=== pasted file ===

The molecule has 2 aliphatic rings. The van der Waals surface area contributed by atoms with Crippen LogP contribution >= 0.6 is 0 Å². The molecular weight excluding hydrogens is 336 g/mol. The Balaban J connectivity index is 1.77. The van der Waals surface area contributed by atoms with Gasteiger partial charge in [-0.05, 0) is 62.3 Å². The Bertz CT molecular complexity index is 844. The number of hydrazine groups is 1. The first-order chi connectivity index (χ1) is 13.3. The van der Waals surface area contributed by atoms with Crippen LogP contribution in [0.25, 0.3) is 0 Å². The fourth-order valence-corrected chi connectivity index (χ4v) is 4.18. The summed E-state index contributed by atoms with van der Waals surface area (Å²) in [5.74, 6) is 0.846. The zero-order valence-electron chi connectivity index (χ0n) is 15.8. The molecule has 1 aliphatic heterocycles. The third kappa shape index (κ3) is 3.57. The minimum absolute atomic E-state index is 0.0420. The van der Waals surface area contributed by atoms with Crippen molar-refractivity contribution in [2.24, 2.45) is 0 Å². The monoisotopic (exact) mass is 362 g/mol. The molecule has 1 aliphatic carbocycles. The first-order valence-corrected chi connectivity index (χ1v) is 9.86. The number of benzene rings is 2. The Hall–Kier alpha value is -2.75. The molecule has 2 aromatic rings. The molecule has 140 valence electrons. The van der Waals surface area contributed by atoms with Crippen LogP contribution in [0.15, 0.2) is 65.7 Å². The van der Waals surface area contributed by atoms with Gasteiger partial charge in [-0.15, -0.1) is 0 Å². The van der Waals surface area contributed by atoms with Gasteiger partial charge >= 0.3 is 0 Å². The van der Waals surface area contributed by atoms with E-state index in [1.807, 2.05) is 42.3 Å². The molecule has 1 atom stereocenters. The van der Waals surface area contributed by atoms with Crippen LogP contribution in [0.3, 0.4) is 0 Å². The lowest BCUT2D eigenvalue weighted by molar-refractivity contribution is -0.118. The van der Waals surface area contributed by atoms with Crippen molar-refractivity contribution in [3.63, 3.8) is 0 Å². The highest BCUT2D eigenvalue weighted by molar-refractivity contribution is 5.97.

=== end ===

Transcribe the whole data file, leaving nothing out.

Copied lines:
The molecule has 2 aliphatic rings. The van der Waals surface area contributed by atoms with Crippen LogP contribution >= 0.6 is 0 Å². The molecular weight excluding hydrogens is 336 g/mol. The Balaban J connectivity index is 1.77. The van der Waals surface area contributed by atoms with Gasteiger partial charge in [-0.05, 0) is 62.3 Å². The Bertz CT molecular complexity index is 844. The number of hydrazine groups is 1. The first-order chi connectivity index (χ1) is 13.3. The van der Waals surface area contributed by atoms with Crippen LogP contribution in [0.25, 0.3) is 0 Å². The fourth-order valence-corrected chi connectivity index (χ4v) is 4.18. The summed E-state index contributed by atoms with van der Waals surface area (Å²) in [5.74, 6) is 0.846. The zero-order valence-electron chi connectivity index (χ0n) is 15.8. The molecule has 1 aliphatic heterocycles. The third kappa shape index (κ3) is 3.57. The minimum absolute atomic E-state index is 0.0420. The van der Waals surface area contributed by atoms with Crippen molar-refractivity contribution in [2.24, 2.45) is 0 Å². The monoisotopic (exact) mass is 362 g/mol. The molecule has 1 aliphatic carbocycles. The first-order valence-corrected chi connectivity index (χ1v) is 9.86. The number of benzene rings is 2. The Hall–Kier alpha value is -2.75. The molecule has 2 aromatic rings. The molecule has 140 valence electrons. The van der Waals surface area contributed by atoms with Crippen LogP contribution in [0.15, 0.2) is 65.7 Å². The van der Waals surface area contributed by atoms with Gasteiger partial charge in [-0.15, -0.1) is 0 Å². The van der Waals surface area contributed by atoms with Gasteiger partial charge >= 0.3 is 0 Å². The van der Waals surface area contributed by atoms with E-state index in [1.807, 2.05) is 42.3 Å². The molecule has 1 atom stereocenters. The van der Waals surface area contributed by atoms with Crippen LogP contribution in [0.3, 0.4) is 0 Å². The lowest BCUT2D eigenvalue weighted by molar-refractivity contribution is -0.118. The van der Waals surface area contributed by atoms with Crippen molar-refractivity contribution in [3.63, 3.8) is 0 Å². The highest BCUT2D eigenvalue weighted by molar-refractivity contribution is 5.97.